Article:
April 5th. When the next Dawn shall have shone in the sky, and the stars have vanished, and the Moon shall have unyoked her snow white steeds, he who shall say, “On this day of old the temple of Public Fortune was dedicated on the hill of Quirinus”, will tell the truth.
~Ovid

April 5 is Lady Luck Day. As you can see from the above quote, it is dedicated to Fortuna, the Roman goddess of good fortune, and marks the day that her temple of Public Fortune was dedicated in Ancient Rome on the hill of Quirinus.

  • Themes: Luck; Wealth; Abundance; Destiny; Success
  • Symbols: Wheel; Cornucopia

About Fortuna:

Fortuna, whose name means ‘she who brings’, is the keeper of our destiny and the guiding power behind all fortunate events. She stands on top of Fortune’s wheel, steering us toward success and victory all year long.

To Do Today:

Who of us couldn’t us a little of Fortuna’s assistance with tax day on the horizon? For a little extra cash, dab your automobile, bike, or motorcycle wheels with almond oil or pineapple juice. Symbolically this invokes Fortuna’s help by keeping money “rolling” in! Also dab your steering wheel similarly – this way you can keep a “handle” on personal finances.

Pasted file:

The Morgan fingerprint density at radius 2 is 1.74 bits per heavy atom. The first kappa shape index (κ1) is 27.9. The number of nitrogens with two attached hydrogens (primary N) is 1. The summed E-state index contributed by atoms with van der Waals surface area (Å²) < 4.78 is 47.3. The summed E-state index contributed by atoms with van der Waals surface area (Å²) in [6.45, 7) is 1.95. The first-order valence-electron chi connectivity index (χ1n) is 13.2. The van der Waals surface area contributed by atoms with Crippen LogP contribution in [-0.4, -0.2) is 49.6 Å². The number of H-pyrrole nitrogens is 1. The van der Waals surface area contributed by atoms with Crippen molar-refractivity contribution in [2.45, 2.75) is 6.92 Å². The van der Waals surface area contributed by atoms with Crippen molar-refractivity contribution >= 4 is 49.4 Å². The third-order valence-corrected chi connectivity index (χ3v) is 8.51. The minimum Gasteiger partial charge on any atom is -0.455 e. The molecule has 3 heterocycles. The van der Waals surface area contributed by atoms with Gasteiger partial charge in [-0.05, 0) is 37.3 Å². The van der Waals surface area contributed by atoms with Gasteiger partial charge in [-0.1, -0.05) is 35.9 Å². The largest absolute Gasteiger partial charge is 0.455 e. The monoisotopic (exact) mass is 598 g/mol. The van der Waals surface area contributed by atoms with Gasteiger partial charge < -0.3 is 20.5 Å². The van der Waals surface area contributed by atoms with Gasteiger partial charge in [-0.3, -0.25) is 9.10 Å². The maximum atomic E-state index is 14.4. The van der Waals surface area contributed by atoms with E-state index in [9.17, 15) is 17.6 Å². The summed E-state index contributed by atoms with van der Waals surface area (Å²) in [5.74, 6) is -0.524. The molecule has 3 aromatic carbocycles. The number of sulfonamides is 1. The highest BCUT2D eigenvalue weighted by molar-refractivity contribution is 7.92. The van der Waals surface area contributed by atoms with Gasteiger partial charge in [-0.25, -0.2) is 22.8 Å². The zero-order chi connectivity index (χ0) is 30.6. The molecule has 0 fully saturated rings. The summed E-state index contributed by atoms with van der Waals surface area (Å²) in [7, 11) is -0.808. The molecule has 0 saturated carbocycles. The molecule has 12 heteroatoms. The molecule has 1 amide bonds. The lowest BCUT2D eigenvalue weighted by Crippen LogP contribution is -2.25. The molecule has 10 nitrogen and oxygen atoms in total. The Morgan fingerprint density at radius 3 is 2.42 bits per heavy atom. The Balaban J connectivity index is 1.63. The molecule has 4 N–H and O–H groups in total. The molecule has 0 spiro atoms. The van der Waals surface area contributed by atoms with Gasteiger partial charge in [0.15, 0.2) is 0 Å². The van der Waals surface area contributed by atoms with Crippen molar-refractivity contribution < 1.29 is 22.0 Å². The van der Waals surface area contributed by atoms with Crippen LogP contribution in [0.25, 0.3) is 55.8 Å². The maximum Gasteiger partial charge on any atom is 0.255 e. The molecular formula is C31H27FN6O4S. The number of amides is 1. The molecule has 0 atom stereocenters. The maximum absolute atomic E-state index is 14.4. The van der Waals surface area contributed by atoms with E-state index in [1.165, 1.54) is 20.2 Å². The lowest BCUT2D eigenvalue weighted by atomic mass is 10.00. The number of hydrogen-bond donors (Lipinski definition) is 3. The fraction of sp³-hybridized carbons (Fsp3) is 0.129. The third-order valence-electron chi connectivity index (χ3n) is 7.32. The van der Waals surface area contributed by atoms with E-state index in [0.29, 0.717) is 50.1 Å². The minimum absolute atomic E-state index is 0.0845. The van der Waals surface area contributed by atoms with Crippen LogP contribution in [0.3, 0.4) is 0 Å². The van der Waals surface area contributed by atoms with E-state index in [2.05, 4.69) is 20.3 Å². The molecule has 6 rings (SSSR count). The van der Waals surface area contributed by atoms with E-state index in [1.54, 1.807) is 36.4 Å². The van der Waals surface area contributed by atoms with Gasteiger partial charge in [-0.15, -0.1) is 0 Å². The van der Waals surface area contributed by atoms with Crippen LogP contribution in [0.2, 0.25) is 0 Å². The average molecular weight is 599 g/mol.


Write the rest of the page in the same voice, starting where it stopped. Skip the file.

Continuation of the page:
Romans traditionally asked Fortuna about their fate and difficult problems today, then received replies on slips of paper, often baked into small bread balls akin to a fortune cookie! This is fun for a gathering of people to try. Each person should write a word or short phrase on a piece of paper (all of which are equal in size). These get dropped into a bowl, and at the end of the day everyone can reach in to see what Fortuna has to say.

Wear colors that indicate to Fortuna what you need most (green for prosperity and luck, blue for victory, red for success, yellow for communication and creativity, and purple for spirituality and leadership qualities). Or, don lucky clothing and carry your lucky charms. Fortuna’s energy is already housed within them.

Found in: 365 Goddess